Judge 1 – Non-BJCP – a very drinkable beer. I would have liked some more sweetness and or oatmeal character. As the beer warmed I noticed a slightly tinny/metallic notes though were not overwhelming.

Judge 2 – Non-BJCP – Beer suffers from off flavored and over carbonation. Not sensing oatmeal character. Could be a good beer with tweaking.

2013 War of the Wort

Judge 3 – Provisional – Good beer very drinkable. Maybe try changing mash temps to try to get more unfermentable sugars to balance the bitterness. I would like more oatmeal character too.

Judge 4 – Certified – the beer was not too far off style, but balance was problematic. Tweaking of recipe or procedure is recommended. Needs more oatmeal sweetness/slickness.

These are two different batches, so technically these are different beers, but I want to show you that the judges’ comments are not too different. But it is the same recipe with similar ingredients I could not get Maris Otter for the War of the Wort batch, so I did substitute the base malt for what the home brew shop had in stock. I did have a slight issue with the beers sent to the Extravaganza being over-carbed. Was my fermentation not complete? Apparently not. That was a ding there. That beer sat in the carboy for 3 weeks, guess I needed to raise my fermentation temps up towards the end of fermentation. I am baffled by the way  WLP002 flocculates and it appeared to finish pretty quickly.

I have had trouble getting that oatmeal sweetness/slickness that judge 4 mentioned. Body has been a problem for me with this beer. I need more dextrines. Is the way I handle my oats wrong? I use Quaker oats from the grocery store. Should I use quick oats? Should I cook the oats like I would for breakfast before I mash? I do bake the oats to try to bring out more nutty characters. I will need to ramp up my saccrification rest to 156, I normally mash at 154. This will also help get those long chained sugars I need for more dextrinous wort. This is a beer I want to to nail down as I really enjoy drinking this style.

I know this beer is not a 30 point beer in the oatmeal stout category. It fared better in the War of the Wort. My goal is to perfect this recipe. I will.

How many beers have you let your friends drink and they tell you it’s awesome? It’s great? Well this oatmeal stout, no one has told me to my face it is not quite right, as an oatmeal stout that is. Do they know better? Some of them do. I’ll still drink this keg, sorry rose bush, you’re not getting this beer. I know this, but I wanted some feedback on it outside my circle of friends.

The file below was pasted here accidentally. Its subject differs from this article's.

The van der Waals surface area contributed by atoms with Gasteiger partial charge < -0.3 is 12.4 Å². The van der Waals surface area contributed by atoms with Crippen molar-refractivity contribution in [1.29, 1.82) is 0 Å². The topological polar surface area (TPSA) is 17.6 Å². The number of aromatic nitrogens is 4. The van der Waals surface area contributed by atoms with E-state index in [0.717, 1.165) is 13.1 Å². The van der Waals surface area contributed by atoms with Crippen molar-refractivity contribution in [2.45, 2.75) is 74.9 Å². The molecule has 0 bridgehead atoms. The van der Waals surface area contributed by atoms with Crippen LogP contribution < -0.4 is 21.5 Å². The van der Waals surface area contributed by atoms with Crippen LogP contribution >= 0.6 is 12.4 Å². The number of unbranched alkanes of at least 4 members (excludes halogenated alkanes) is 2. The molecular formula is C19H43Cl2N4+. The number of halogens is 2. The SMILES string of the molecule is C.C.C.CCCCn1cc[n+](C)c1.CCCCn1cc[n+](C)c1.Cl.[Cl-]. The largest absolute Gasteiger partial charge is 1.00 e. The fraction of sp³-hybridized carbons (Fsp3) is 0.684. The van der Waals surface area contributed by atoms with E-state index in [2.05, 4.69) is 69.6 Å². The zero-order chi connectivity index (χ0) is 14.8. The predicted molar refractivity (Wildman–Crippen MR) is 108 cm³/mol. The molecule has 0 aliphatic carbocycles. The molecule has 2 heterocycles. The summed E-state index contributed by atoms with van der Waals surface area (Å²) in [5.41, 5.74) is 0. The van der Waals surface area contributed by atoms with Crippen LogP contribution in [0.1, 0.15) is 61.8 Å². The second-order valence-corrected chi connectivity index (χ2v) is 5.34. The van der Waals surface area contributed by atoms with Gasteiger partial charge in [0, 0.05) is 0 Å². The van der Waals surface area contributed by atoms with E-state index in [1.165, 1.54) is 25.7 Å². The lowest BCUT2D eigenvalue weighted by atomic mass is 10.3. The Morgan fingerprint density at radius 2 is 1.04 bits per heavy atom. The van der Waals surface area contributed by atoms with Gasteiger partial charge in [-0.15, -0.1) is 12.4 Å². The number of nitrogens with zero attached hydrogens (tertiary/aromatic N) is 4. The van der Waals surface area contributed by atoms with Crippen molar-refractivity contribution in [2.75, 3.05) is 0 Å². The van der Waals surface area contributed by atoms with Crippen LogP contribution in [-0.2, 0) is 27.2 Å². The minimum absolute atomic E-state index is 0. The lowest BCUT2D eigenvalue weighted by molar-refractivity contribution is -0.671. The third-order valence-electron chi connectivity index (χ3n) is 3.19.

I hope this kind of put a bug into your ear about entering competitions and how they can help you brew better beer. If you only enter one a year, enter the War of the Wort next year, if you enter two, enter HBAMM’s Monster Mash, which will be held in the Oct/Nov time frame.

Cheers!

If you have ever been to Starkville, MS then I’m sure you have heard of Strange Brew Coffeehouse. He has created this coffee house as a staple for StarkVegas. I decided that an attempt to take the flavors in his signature drink and put them into a beer. Yeah, what can be wrong about this, right? The Albino Squirrel has my wife by her reigns. If the thought of Strange Brew pops into her head she instantly think do I want it iced, frozen, or hot. Well, since I’ve been doing some more off the wall things lately with my brewing, I’ve decided I am going to try to recreate this.

For those of you who have no idea what an Albino Squirrel is. I apologize, you’re missing out. You’ll want to get to Starky ASAP, or when he opens his new location in Tupelo next year. It is a coffee drink with white chocolate and hazelnut. Now how in the world am I a going to get white chocolate in my beer? Well white chocolate is essentially cocoa butter, sugar and some milk solids. Well I’m not. My plan is to use cacao nibs in the secondary and then some awesome vanilla at kegging. This will not be exactly white chocolate flavor, but I think it will be pretty close.

Here are some notes at my attempt thus far.

Recipe Details

Batch Size Boil Time IBU SRM Est. OG Est. FG ABV
5.5 gal 60 min 14.4 IBUs 4.2 SRM 1.053 1.015 4.9 %
Actuals 1.053 1.01 5.6 %

Style Details

Name Cat. OG Range FG Range IBU SRM Carb ABV
Spice, Herb, or Vegetable Beer 21 A 1.03 - 1.11 1.005 - 1.025 0 - 70 5 - 50 2 - 3 2.5 - 12 %

Fermentables

Name Amount %
Pale Malt (2 Row) US 6 lbs 54.55
Barley, Flaked 2 lbs 18.18
Oats, Flaked 1 lbs 9.09
Cara-Pils/Dextrine 8 oz 4.55
Caramel/Crystal Malt - 20L 8 oz 4.55
Milk Sugar (Lactose) 1 lbs 9.09

Hops

Name Amount Time Use Form Alpha %
Northern Brewer 0.5 oz 60 min Boil Pellet 8.5

Yeast

Name Lab Attenuation Temperature
English Ale (WLP002) White Labs 67% 65°F - 68°F

Mash

Step Temperature Time
Mash In 156°F 45 min

Notes

Starkville Water Profile - Water machine in Wal-Mart
Batched sparged at 170 degrees.

Brewed on 9/20/2015

Cacao Nibs soaked in vodka, added after primary fermentation has finished.
Approx 24 oz of weak cold brewed coffee added at kegging
1 ounce of Bourbon Vanilla Paste added at kegging
2 ounces of Hazelnut Extract added at kegging.